Irish War of Independence 1919 – 1921

On 21 January 1919, following its resounding successes in the December 1918 General Election and fuelled by a rise in popular support after the failed 1916 Easter Rising, the Irish Republican Party (IRA) declared independence from Great Britain. This sparked a sharp escalation of violence and led to British troops being sent to support the Royal Irish Constabulary.

On 15 November 1919, 2nd Hampshire, having only just returned from Archangel in Russia, were sent to County Cork. Over the following three years its soldiers were regularly ambushed, shot at and blown up as they attempted to maintain the peace.

The greatest single loss of life for the Hampshires came on 31 May 1921 when a bomb exploded in a culvert as the Regimental Band marched to the ranges at Youghal. The blast killed seven bandsmen (three of whom were band boys) and wounded 19 others.  A military funeral was held in the barracks in Cork before the bodies were sent home for burial in England.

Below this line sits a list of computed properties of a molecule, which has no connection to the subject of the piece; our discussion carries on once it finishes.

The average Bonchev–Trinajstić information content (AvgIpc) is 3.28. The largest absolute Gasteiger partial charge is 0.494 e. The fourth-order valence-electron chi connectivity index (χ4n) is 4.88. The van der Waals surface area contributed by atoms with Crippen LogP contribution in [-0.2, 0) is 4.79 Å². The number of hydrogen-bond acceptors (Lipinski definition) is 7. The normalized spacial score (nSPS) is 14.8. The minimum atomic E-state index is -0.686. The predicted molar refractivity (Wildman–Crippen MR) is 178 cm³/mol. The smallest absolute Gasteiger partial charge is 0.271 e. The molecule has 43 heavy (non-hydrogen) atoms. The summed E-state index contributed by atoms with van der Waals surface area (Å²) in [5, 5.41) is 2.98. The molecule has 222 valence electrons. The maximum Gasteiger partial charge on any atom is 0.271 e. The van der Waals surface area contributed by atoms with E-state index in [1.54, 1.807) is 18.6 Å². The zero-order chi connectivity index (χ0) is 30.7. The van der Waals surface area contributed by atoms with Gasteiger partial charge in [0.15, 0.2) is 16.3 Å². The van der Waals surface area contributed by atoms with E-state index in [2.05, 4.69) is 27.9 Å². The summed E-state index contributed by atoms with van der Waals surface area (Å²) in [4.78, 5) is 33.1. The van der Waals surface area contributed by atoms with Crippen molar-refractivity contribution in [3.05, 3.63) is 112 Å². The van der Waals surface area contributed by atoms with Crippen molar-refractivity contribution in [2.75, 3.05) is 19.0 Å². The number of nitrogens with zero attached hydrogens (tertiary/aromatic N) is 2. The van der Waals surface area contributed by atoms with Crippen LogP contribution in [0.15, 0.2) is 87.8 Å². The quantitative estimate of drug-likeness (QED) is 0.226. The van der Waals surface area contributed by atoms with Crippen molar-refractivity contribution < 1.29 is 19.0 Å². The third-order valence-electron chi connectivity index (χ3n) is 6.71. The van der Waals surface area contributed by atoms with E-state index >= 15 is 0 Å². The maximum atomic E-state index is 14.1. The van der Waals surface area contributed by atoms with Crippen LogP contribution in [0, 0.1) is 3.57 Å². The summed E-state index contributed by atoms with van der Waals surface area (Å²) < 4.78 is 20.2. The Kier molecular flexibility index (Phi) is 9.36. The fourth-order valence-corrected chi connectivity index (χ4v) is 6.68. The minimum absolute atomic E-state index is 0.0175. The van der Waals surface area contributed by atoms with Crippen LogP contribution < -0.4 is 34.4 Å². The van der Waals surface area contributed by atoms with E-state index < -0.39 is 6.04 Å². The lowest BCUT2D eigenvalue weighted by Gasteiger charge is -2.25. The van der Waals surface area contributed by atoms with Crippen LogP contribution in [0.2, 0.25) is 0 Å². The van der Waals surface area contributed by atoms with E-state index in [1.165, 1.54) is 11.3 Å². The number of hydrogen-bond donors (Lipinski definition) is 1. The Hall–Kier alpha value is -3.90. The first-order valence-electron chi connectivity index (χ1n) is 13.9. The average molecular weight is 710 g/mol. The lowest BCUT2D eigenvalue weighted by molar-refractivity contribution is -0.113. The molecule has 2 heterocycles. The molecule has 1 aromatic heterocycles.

In July 1921 a ceasefire was declared and the following year, on 6 December 1922, the Irish Free State came into being. During its three years in Ireland 2nd Hampshire lost 15 men killed by the IRA. In July 1922 the battalion sailed from Cork to Belfast and then to Lisnaskea in County Fermanagh, where 1st Royal Hampshire were to be stationed 60 years later in 1982 during the ‘Troubles’. In December 1922, 2nd Hampshire finally left Ballykinler and arrived back in Bordon in Hampshire to the delight of all.